DCB/DBC Mobile beta


New Biographies

Minor Corrections

Biography of the Day

HÉBERT, LOUIS-PHILIPPE – Volume XIV (1911-1920)

d. 13 June 1917 in Westmount, Que.


Responsible Government

Sir John A. Macdonald

From the Red River Settlement to Manitoba (1812–70)

Sir Wilfrid Laurier

Sir George-Étienne Cartier


The Fenians

Women in the DCB/DBC

The Charlottetown and Quebec Conferences of 1864

Introductory Essays of the DCB/DBC

The Acadians

For Educators

The War of 1812 

Canada’s Wartime Prime Ministers

The First World War

The Return: Cartier in the Days Following the Rebellions (1839–48)
Original title:  M930.50.7.267 | Palais de justice, Montréal | Gravure | John Henry Walker (1831-1899)

Source: Link


Return to the Law and the Forging of Social Connections


Back in Montreal after his exile, at the beginning of 1839 George-Étienne CARTIER resumed his earlier career:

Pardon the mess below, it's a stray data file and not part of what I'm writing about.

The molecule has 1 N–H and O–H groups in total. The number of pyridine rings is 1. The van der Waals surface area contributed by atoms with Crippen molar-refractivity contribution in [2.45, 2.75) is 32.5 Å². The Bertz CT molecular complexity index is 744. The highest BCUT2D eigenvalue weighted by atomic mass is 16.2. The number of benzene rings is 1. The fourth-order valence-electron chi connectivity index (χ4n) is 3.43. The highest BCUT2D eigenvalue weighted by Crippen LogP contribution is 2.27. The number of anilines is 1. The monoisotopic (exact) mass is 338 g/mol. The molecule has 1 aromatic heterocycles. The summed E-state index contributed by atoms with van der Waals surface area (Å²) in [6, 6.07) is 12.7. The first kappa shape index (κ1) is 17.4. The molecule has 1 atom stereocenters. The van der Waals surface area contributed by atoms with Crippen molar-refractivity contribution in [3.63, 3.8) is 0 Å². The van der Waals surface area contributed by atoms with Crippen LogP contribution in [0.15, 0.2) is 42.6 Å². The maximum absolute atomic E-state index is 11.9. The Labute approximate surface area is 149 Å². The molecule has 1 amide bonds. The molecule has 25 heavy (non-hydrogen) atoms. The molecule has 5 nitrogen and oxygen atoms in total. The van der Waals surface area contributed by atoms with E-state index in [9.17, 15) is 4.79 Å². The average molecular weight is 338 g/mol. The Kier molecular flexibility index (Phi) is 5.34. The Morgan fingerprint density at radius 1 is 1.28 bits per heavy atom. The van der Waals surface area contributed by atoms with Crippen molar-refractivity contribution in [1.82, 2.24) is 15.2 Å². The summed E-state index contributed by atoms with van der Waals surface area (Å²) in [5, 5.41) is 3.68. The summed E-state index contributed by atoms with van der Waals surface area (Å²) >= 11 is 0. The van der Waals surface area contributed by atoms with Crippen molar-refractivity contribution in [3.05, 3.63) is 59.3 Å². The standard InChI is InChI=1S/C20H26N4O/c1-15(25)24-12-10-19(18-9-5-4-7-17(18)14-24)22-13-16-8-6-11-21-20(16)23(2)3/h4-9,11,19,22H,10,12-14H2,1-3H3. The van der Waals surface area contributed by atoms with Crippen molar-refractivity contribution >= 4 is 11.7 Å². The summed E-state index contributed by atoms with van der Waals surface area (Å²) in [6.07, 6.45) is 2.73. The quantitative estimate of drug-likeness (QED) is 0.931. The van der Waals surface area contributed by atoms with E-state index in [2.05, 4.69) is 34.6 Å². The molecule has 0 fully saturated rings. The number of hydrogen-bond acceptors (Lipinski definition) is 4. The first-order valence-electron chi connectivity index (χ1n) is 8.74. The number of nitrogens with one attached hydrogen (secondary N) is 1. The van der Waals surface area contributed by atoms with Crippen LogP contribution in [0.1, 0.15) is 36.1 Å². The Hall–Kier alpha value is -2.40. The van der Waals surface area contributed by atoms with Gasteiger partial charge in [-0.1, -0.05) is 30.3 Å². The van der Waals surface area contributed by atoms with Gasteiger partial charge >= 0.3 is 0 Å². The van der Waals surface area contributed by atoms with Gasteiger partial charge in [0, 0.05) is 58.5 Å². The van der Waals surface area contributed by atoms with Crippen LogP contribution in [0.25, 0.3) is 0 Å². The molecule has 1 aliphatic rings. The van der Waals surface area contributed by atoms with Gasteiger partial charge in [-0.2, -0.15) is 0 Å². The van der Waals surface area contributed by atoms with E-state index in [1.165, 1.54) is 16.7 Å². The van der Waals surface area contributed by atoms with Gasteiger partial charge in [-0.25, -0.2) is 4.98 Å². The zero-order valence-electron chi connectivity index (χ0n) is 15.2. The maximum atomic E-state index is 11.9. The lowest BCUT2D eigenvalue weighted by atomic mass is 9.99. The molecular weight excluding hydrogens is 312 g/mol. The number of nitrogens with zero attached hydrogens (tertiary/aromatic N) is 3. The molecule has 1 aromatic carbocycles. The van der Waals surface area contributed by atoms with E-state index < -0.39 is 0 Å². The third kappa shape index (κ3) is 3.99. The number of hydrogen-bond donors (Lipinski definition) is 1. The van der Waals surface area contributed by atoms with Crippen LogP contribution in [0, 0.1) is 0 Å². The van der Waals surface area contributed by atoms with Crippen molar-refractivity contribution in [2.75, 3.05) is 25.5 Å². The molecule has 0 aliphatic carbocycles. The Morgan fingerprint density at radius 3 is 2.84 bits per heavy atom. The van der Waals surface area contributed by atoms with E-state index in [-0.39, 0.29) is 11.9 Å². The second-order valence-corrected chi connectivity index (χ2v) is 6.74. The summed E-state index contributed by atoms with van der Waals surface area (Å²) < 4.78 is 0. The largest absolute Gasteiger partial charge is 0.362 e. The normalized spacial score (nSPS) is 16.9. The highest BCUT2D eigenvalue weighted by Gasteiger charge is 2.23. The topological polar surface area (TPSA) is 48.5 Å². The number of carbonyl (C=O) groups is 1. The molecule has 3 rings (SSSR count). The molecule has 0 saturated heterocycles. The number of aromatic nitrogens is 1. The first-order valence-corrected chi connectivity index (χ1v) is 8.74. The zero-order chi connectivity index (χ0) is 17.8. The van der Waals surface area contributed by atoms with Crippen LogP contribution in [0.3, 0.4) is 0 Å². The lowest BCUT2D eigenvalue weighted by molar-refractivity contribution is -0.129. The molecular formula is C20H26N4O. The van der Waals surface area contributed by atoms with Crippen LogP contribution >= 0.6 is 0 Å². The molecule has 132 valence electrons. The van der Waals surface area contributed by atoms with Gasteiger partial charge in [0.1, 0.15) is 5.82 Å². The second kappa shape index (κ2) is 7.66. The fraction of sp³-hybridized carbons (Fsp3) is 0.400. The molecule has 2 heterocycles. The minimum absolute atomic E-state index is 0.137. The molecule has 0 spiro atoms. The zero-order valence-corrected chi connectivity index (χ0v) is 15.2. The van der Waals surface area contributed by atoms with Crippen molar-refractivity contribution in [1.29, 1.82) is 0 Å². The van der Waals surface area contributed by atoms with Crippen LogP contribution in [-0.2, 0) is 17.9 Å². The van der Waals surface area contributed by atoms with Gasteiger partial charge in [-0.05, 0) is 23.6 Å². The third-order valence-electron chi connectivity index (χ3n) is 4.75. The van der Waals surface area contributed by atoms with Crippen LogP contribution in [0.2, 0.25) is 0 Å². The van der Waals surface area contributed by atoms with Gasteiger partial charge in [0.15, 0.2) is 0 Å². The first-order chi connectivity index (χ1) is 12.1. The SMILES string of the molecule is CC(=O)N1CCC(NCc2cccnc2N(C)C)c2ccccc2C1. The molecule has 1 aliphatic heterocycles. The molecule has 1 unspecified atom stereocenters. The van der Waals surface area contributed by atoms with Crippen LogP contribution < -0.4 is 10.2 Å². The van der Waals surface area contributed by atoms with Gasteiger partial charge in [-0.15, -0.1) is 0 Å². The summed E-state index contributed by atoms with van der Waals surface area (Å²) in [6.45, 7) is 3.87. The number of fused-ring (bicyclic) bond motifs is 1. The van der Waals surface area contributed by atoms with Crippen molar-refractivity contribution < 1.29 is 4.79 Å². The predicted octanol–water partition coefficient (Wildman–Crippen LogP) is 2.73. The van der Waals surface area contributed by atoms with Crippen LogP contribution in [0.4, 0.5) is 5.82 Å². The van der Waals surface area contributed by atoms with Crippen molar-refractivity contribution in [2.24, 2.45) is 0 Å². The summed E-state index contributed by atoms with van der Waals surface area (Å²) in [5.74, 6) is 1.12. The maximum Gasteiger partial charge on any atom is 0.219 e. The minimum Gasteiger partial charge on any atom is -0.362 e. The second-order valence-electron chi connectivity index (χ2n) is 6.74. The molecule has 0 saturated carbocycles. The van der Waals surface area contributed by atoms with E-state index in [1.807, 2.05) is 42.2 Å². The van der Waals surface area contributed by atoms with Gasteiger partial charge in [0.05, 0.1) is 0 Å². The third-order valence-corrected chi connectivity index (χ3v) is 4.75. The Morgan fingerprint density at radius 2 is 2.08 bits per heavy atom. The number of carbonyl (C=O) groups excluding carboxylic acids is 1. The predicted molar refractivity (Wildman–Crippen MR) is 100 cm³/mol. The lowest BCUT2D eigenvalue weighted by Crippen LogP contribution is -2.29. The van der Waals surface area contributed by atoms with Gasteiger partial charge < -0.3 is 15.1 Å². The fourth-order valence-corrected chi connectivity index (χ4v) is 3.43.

“[In 1839] Cartier returned to the practice of law with his brother François-Damien. His great period of activity as a lawyer extended from this year until 1848.”

In the 1840s he continued to develop his professional and social network, which would be the foundation of his social and political advancement until the era after confederation in 1867. This quotation, taken from the biography of the journalist and lawyer Joseph ROYAL, provides a glimpse of this network, built over decades by Cartier:

“In 1857 [Royal] began to study law, articling with the firm of George-Étienne Cartier*, among whose clients were the Sulpicians and the Grand Trunk Railway. Cartier was also leader of the Bleus, or French Canadian Conservatives, to whom Royal would rally in politics and journalism. Indeed, that same year he began writing for La Minerve, Cartier’s organ and Montreal’s leading French-language newspaper.”

To learn more about Cartier’s professional and social connections in the years following the Patriote rebellions, we invite you to explore the following lists of biographies: 

◀◀  1 2 3 5 6 7 8  ▶▶